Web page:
Minnesota Timberwolves: Coaching hire will make or break team’s future

DENVER, CO - APRIL 10: Head Coach Ryan Saunders of the Minnesota Timberwolves. Copyright 2019 NBAE (Photo by Garrett Ellwood/NBAE via Getty Images)
DENVER, CO - APRIL 10: Head Coach Ryan Saunders of the Minnesota Timberwolves. Copyright 2019 NBAE (Photo by Garrett Ellwood/NBAE via Getty Images) /

This isn’t the first time that the Minnesota Timberwolves head into an offseason with a question mark at the head coaching spot. But this time, the hire will make or break the team’s future.

How’s this for a declarative statement: all head coaching hires are important.

Controversial, I know. But consider just how vital the Minnesota Timberwolves‘ upcoming decision will be to the course of the franchise.

Karl-Anthony Towns is still only 23 years old and will begin playing on his max contract next season. Andrew Wiggins is still only 24 years old and is beginning Year Two of his massive deal. Dario Saric was 50 percent of the return for All-Star Jimmy Butler and will be playing for his own extension as he nears his prime years.

Of course, it all starts with the front office hire, as the Timberwolves are reportedly choosing from four finalists. While owner Glen Taylor and CEO Ethan Casson’s preference is to retain interim head coach Ryan Saunders and general manager Scott Layden, it’s presumed that the Wolves will leave the final decisions on both roles to the new president of basketball operations.

It’s important to note that both Towns and Wiggins both appear to truly enjoy playing for Saunders. They’ve each endorsed their interim coach publicly, although any player asked about their coach would surely be diplomatic.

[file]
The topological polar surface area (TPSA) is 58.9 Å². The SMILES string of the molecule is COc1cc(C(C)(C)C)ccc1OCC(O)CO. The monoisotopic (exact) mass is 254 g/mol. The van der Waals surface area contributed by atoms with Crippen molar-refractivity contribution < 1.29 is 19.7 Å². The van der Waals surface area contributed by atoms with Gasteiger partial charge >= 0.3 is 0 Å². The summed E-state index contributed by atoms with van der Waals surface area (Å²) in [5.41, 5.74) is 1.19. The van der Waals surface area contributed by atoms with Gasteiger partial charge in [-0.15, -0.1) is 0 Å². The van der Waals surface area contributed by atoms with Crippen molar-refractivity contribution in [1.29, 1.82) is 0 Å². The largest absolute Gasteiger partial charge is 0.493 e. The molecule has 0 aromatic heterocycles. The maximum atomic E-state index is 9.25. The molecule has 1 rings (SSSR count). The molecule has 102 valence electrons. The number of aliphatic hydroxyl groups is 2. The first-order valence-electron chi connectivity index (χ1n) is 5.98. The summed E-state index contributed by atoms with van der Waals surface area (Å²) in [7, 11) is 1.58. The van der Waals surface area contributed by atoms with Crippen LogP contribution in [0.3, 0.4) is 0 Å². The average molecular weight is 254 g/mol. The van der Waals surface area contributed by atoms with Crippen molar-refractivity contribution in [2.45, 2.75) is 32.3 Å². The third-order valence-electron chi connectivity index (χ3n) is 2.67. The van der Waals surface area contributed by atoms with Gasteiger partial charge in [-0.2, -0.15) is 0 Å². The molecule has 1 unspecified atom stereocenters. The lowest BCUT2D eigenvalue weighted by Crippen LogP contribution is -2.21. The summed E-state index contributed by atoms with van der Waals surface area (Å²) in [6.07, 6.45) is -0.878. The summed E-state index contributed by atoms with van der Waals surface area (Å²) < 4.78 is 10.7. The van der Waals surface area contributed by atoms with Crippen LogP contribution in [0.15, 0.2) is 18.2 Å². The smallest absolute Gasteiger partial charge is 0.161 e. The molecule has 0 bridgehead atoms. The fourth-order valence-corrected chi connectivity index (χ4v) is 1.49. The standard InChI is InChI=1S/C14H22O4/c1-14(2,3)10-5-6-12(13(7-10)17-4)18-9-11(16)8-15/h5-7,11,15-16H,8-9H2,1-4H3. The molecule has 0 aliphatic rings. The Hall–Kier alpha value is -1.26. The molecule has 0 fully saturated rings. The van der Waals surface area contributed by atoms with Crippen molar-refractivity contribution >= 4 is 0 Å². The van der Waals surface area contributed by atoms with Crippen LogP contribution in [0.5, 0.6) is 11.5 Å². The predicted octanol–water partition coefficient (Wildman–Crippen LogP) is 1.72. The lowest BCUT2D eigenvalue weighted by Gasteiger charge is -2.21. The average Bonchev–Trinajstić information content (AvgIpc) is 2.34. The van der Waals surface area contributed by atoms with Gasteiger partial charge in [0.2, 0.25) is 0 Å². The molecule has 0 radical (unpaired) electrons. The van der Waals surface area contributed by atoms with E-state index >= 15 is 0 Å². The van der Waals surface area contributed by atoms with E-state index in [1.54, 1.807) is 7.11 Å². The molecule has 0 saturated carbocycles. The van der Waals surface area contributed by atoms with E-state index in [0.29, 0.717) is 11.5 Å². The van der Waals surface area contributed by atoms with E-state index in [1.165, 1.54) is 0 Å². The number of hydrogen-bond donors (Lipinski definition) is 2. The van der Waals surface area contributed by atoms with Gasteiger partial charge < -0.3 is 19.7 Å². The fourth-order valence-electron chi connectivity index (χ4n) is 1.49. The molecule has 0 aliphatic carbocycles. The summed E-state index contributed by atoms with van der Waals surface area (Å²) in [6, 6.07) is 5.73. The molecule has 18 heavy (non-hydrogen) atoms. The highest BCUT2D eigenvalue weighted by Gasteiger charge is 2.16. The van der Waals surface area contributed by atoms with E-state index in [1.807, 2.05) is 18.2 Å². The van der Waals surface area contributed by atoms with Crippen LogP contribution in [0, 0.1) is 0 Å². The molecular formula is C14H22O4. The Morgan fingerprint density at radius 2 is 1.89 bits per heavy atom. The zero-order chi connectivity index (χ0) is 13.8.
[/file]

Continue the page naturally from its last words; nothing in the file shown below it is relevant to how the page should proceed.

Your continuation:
Wiggins didn’t necessarily play much better after Saunders took the reigns in early January, but his line does suggest an increase in aggressiveness. Post Jan. 6, Wiggins averaged 18.9 points, 5.7 rebounds, and 2.7 assists per game. With Thibodeau on the bench this season, Wiggins averaged 17.3 points, 3.9 rebounds, and 2.3 assists per contest.

His shot attempts increased from 15.7 to 17.4 per game and he converted at a marginally better rate as well.

The most stark difference is the increase in rebounding, as that’s almost directly tied to giving more effort and being engaged. It’s an issue that has battled Wiggins throughout his still-young career, and the possibility that Saunders can bring just a little bit more out of Wiggins must be considered as the Wolves make their final decision.

There is, of course, the possibility that comfort could breed complacency. But going the opposite route with a red-faced, tough-love coach in Tom Thibodeau didn’t work as hoped, so why not try the positive, encouraging Saunders?

At any rate, this is an exceedingly important decision. That said, Taylor and Casson must be careful to not allow they’re reported bias towards Layden and Saunders to affect their front office decision. For instance, candidate like Chauncey Billups and Calvin Booth, who both have familiarity with the organization and Saunders himself may be more inclined to leave things as-is, whereas true outside candidates like Gersson Rosas and Trajon Langdon may not feel as compelled to loyalty.

We should have a solid read on the front office choice soon, and not long after that, we’ll find out about the new and most important coaching hire in franchise history.

Next. Comparing Wolves' future to 76ers'. dark

No pressure, Mr. Taylor and Mr. Casson. No pressure.